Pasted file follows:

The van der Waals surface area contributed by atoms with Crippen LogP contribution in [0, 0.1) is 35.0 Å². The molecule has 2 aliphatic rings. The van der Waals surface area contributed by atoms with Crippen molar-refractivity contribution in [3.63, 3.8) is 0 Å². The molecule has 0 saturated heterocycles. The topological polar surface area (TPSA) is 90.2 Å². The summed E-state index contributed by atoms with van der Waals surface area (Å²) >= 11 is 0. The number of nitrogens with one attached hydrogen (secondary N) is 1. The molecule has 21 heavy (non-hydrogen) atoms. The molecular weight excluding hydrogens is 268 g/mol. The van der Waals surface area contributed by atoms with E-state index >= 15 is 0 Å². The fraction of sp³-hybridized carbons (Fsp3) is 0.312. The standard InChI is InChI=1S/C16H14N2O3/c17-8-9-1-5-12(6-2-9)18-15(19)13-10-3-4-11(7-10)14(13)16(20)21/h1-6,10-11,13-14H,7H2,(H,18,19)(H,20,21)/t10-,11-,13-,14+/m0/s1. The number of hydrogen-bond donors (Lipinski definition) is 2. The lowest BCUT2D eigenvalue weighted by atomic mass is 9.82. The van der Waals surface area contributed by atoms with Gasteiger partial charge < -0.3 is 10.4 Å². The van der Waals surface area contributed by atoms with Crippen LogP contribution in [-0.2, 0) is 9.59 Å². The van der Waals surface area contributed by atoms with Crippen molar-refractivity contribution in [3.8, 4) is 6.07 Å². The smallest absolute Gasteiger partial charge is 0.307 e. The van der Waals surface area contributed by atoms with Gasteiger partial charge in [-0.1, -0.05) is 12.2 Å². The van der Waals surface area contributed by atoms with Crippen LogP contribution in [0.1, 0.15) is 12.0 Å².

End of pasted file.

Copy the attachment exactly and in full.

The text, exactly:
The van der Waals surface area contributed by atoms with Crippen LogP contribution in [0, 0.1) is 35.0 Å². The molecule has 2 aliphatic rings. The van der Waals surface area contributed by atoms with Crippen molar-refractivity contribution in [3.63, 3.8) is 0 Å². The molecule has 0 saturated heterocycles. The topological polar surface area (TPSA) is 90.2 Å². The summed E-state index contributed by atoms with van der Waals surface area (Å²) >= 11 is 0. The number of nitrogens with one attached hydrogen (secondary N) is 1. The molecule has 21 heavy (non-hydrogen) atoms. The molecular weight excluding hydrogens is 268 g/mol. The van der Waals surface area contributed by atoms with E-state index >= 15 is 0 Å². The fraction of sp³-hybridized carbons (Fsp3) is 0.312. The standard InChI is InChI=1S/C16H14N2O3/c17-8-9-1-5-12(6-2-9)18-15(19)13-10-3-4-11(7-10)14(13)16(20)21/h1-6,10-11,13-14H,7H2,(H,18,19)(H,20,21)/t10-,11-,13-,14+/m0/s1. The number of hydrogen-bond donors (Lipinski definition) is 2. The lowest BCUT2D eigenvalue weighted by atomic mass is 9.82. The van der Waals surface area contributed by atoms with Gasteiger partial charge < -0.3 is 10.4 Å². The van der Waals surface area contributed by atoms with Crippen LogP contribution in [-0.2, 0) is 9.59 Å². The van der Waals surface area contributed by atoms with Crippen molar-refractivity contribution in [3.8, 4) is 6.07 Å². The smallest absolute Gasteiger partial charge is 0.307 e. The van der Waals surface area contributed by atoms with Gasteiger partial charge in [-0.1, -0.05) is 12.2 Å². The van der Waals surface area contributed by atoms with Crippen LogP contribution in [0.1, 0.15) is 12.0 Å².